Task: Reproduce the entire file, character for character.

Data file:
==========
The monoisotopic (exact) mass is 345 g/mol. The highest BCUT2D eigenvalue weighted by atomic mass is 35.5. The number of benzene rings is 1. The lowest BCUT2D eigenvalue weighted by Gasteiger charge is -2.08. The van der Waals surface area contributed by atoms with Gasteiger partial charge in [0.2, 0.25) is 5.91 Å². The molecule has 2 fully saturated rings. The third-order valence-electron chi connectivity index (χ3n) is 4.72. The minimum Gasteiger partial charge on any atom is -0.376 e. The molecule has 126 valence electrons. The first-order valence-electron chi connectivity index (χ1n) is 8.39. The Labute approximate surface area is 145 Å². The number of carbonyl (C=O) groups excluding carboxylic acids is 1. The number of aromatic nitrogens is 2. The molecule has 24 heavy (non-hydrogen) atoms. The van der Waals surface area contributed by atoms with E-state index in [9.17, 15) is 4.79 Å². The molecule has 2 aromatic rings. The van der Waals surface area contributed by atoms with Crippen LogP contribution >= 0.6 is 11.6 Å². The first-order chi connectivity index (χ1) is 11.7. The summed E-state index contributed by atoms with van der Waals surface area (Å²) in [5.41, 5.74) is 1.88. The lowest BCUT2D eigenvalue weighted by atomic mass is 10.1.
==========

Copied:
The monoisotopic (exact) mass is 345 g/mol. The highest BCUT2D eigenvalue weighted by atomic mass is 35.5. The number of benzene rings is 1. The lowest BCUT2D eigenvalue weighted by Gasteiger charge is -2.08. The van der Waals surface area contributed by atoms with Gasteiger partial charge in [0.2, 0.25) is 5.91 Å². The molecule has 2 fully saturated rings. The third-order valence-electron chi connectivity index (χ3n) is 4.72. The minimum Gasteiger partial charge on any atom is -0.376 e. The molecule has 126 valence electrons. The first-order valence-electron chi connectivity index (χ1n) is 8.39. The Labute approximate surface area is 145 Å². The number of carbonyl (C=O) groups excluding carboxylic acids is 1. The number of aromatic nitrogens is 2. The molecule has 24 heavy (non-hydrogen) atoms. The van der Waals surface area contributed by atoms with E-state index in [9.17, 15) is 4.79 Å². The molecule has 2 aromatic rings. The van der Waals surface area contributed by atoms with Crippen LogP contribution >= 0.6 is 11.6 Å². The first-order chi connectivity index (χ1) is 11.7. The summed E-state index contributed by atoms with van der Waals surface area (Å²) in [5.41, 5.74) is 1.88. The lowest BCUT2D eigenvalue weighted by atomic mass is 10.1.